I am a specialist of Modern Italian Literature (19th- 21st Century). I also work on Memory Studies, Holocaust Studies, Jewish-Italian Literature, and Literary Theory.
My teaching and research interests explore a network of recurring problems: survival, historical and personal trauma, intellectual engagement, the ethics of literary form, and the tension between factual and fictional genres.
My first book, Sull’autobiografia contemporanea. Nathalie Sarraute, Elias Canetti, Alice Munro, Primo Levi (Carocci 2012), investigates contemporary autobiography from a comparative perspective. Engaging with Paul Ricœur’s narrative theory, I argue that in autobiography memory acts as another form—or “level”— of Ricœurian mimesis, giving shape to lived time even before the action of narrative emplotment takes place.
My second book Primo Levi e Anna Frank: Tra testimonianza e letteratura (Carocci 2018) puts Anne Frank and Primo Levi in critical conversation for the first time, delving into their respective testimonies and comparing their posthumous lives. The theoretical problem that connects the two figures, and which mutually illuminates them, is the “sin of fiction.” For Levi—the quintessential witness of the Shoah—fiction was an indispensable but forbidden form of escapism, which he first attempted to camouflage under a pseudonym only to later reclaim it as form of “indirect” testimony. In the case of Anne Frank, the “sin of fiction” refers to the progressive dilution of her work: a process that originated in the editing begun by Frank herself, which was continued by her father. This process culminated in theatrical and film adaptations of the diary, which risk sacrificing its testimonial content for universal literary appeal.
I am currently writing a book manuscript titled Italy and the Bomb: A Poetics of the Bystander. It is driven by the following question: what does it mean to be deeply implicated in an event, while at the same time rendered completely powerless in the face of its development? Overlapping the spheres of politics and culture, this question explores the position of the geopolitical bystander in the nuclear age and rethinks the role of the sidelined intellectual in the face of mass extinction. The book includes discrete chapters on the major Italian intellectuals of the time: Italo Calvino, Alberto Moravia, Elsa Morante, Pier Paolo Pasolini, and Leonardo Sciascia.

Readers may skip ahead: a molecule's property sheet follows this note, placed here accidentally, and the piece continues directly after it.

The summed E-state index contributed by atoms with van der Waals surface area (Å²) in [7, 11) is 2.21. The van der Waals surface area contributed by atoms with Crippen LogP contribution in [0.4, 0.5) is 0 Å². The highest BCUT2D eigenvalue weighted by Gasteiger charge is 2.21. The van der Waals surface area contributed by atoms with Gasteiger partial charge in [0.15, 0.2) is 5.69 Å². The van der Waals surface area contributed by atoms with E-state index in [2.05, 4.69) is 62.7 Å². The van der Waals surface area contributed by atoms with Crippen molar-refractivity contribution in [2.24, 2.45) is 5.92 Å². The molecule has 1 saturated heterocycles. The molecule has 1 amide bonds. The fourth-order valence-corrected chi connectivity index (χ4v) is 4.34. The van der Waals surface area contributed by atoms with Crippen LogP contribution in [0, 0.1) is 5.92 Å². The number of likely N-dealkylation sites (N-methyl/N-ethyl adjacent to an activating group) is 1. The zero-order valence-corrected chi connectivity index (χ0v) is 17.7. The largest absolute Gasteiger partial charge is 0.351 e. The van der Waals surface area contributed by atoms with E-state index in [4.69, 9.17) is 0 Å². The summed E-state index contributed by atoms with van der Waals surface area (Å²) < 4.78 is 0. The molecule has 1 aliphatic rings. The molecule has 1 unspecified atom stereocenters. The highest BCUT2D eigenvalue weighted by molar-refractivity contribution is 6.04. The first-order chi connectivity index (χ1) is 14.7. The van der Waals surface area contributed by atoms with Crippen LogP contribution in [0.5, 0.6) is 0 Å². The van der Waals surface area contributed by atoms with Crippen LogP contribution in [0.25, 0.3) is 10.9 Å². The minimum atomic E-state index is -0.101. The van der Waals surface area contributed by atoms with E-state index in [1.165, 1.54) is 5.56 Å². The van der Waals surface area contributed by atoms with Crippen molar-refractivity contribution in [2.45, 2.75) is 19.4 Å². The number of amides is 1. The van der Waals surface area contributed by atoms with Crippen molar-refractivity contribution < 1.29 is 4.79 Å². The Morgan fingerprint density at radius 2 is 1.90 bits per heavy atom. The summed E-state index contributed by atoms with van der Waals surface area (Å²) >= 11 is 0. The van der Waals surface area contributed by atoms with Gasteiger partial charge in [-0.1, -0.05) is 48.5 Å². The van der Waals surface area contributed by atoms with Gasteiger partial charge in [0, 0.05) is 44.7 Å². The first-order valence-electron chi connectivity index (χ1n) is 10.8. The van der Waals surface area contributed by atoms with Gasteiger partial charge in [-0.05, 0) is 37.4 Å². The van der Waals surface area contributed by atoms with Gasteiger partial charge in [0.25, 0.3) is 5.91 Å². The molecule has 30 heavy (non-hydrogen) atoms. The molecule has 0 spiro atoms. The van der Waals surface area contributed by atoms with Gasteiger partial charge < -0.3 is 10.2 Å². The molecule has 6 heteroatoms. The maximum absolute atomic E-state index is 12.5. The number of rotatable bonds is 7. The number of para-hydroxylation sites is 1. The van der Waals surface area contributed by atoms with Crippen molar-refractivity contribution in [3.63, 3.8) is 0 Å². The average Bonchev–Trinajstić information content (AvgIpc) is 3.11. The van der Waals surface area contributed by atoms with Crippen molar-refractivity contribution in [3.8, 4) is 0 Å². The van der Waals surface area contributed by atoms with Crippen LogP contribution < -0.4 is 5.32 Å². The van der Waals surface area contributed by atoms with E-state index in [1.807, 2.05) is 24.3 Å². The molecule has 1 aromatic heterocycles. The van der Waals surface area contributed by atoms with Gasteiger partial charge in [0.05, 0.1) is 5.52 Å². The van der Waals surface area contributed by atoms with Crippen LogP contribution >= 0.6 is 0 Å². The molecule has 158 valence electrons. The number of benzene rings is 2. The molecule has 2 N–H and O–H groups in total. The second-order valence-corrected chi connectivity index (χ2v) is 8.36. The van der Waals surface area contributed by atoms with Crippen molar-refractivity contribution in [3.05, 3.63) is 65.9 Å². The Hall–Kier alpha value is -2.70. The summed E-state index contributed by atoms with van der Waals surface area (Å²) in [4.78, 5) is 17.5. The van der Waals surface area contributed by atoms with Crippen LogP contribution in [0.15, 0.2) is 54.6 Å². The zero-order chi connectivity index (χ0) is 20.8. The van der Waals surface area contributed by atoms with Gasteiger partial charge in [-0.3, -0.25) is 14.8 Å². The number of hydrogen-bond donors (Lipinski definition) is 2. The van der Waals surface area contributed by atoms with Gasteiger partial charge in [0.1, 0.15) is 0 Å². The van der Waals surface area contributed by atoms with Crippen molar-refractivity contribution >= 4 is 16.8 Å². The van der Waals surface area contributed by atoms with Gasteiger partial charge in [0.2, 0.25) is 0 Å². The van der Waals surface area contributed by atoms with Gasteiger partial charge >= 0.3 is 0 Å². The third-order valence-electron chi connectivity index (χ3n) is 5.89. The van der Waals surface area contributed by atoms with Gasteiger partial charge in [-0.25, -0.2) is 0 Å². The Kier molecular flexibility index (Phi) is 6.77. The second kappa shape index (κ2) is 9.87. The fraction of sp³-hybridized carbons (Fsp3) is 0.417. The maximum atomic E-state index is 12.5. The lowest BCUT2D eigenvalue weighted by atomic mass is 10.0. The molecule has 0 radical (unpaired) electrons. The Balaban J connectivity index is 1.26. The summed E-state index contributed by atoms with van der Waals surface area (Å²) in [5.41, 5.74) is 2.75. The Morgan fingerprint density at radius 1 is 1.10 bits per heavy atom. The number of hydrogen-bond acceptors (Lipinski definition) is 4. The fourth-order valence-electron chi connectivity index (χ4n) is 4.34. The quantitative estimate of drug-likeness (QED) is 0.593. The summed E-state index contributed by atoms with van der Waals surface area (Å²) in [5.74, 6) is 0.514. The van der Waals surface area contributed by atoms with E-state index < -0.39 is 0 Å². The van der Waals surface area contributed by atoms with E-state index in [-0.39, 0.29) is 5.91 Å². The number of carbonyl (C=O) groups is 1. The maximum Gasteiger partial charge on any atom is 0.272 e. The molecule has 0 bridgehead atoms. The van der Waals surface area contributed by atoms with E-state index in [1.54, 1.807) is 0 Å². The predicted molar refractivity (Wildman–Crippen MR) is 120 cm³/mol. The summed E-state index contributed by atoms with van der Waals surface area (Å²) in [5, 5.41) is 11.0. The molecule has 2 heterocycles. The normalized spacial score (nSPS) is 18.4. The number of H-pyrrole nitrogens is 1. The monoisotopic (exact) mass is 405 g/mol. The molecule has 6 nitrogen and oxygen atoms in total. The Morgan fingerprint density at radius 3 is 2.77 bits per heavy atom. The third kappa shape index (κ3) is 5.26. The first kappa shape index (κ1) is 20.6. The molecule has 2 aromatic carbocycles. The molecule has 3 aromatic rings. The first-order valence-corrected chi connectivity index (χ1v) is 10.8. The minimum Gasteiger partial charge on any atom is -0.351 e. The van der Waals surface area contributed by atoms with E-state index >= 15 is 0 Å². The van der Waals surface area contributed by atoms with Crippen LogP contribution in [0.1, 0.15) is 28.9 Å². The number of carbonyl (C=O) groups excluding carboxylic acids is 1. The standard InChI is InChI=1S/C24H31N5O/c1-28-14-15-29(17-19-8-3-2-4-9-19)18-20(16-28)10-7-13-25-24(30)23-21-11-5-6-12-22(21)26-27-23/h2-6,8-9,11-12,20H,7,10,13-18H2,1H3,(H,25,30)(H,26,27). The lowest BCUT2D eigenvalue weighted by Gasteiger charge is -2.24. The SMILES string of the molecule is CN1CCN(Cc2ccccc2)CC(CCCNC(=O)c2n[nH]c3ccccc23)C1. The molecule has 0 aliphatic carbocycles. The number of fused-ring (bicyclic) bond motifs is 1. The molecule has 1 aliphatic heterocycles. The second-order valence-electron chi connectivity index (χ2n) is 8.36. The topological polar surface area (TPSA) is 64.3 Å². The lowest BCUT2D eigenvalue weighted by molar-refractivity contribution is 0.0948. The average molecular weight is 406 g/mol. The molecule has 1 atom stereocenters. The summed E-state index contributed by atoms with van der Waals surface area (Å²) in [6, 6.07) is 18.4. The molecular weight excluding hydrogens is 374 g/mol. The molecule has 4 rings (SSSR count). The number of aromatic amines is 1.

Finally, throughout these years I have strived to reach a wider readership in my creative non-fiction writing, publishing books and articles that bridge academic and non-specialist publics. In the fictionalized reportage Dalla Corea del Sud (Exòrma 2017), I chronicle my five years living in a South Korean dorm for international university teachers. Throughout, I reflect on how negative nationality acts as an affective bond for a global community of resident aliens. In the hybrid non-fiction book Voci da Uber (Mucchi 2019), I explore the genre of communication enabled by Uber rides, investigating the connection between small talk and confession. The book is composed of micro-narratives that retrace multiple car rides in Chicago, reworking the conversations which animated them. These stories are also an attempt to counter the reifying logic of evaluation which dominates the sharing economy. Storytelling against stars: that is the driving force governing these pages.
Recent Courses in RLL
- ITAL 21820/31820 Italo Calvino: the Dark Side (Winter 2018, Winter 2021)
- ITAL 22560 Poetic Postures of the Twentieth Century (Winter 2020)
- ITAL 23410 Reading and Practice of the Short Story (Autumn 2016, Autumn 2017, Autumn 2019)
- ITAL 24920/34920 Primo Levi (Autumn 2017, Autumn 2020)
- ITAL 24930/34930 Italy and the Bomb (Winter 2017, Autumn 2019)
- ITAL 25210 Brevitas (Autumn 2020)
- ITAL 35210 Theories of Autobiography (Autumn 2016)